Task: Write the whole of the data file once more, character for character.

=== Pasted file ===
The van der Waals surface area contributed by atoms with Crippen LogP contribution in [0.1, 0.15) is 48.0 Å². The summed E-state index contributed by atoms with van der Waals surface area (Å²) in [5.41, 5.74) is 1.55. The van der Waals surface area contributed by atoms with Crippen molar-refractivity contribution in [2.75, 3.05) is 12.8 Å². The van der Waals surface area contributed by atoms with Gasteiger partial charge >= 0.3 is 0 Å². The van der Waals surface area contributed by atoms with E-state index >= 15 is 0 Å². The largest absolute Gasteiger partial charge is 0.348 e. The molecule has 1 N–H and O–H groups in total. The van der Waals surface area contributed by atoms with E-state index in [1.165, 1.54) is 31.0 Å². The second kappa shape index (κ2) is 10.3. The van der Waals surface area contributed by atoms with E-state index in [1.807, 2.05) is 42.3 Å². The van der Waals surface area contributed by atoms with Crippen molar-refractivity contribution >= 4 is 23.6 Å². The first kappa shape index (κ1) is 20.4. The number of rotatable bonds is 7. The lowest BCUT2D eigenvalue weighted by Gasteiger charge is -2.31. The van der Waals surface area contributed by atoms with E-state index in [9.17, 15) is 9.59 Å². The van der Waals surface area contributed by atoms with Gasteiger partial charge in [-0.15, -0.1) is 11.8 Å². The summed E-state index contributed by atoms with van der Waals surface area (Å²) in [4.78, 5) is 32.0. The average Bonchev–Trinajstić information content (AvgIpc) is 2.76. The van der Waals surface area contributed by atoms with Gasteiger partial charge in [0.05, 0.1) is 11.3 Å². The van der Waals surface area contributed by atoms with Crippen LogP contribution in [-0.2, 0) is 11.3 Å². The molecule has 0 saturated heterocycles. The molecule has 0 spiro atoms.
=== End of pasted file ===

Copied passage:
The van der Waals surface area contributed by atoms with Crippen LogP contribution in [0.1, 0.15) is 48.0 Å². The summed E-state index contributed by atoms with van der Waals surface area (Å²) in [5.41, 5.74) is 1.55. The van der Waals surface area contributed by atoms with Crippen molar-refractivity contribution in [2.75, 3.05) is 12.8 Å². The van der Waals surface area contributed by atoms with Gasteiger partial charge >= 0.3 is 0 Å². The van der Waals surface area contributed by atoms with E-state index >= 15 is 0 Å². The largest absolute Gasteiger partial charge is 0.348 e. The molecule has 1 N–H and O–H groups in total. The van der Waals surface area contributed by atoms with E-state index in [1.165, 1.54) is 31.0 Å². The second kappa shape index (κ2) is 10.3. The van der Waals surface area contributed by atoms with E-state index in [1.807, 2.05) is 42.3 Å². The van der Waals surface area contributed by atoms with Crippen molar-refractivity contribution >= 4 is 23.6 Å². The first kappa shape index (κ1) is 20.4. The number of rotatable bonds is 7. The lowest BCUT2D eigenvalue weighted by Gasteiger charge is -2.31. The van der Waals surface area contributed by atoms with E-state index in [9.17, 15) is 9.59 Å². The van der Waals surface area contributed by atoms with Gasteiger partial charge in [-0.15, -0.1) is 11.8 Å². The summed E-state index contributed by atoms with van der Waals surface area (Å²) in [4.78, 5) is 32.0. The average Bonchev–Trinajstić information content (AvgIpc) is 2.76. The van der Waals surface area contributed by atoms with Gasteiger partial charge in [0.05, 0.1) is 11.3 Å². The van der Waals surface area contributed by atoms with Crippen LogP contribution in [-0.2, 0) is 11.3 Å². The molecule has 0 saturated heterocycles. The molecule has 0 spiro atoms.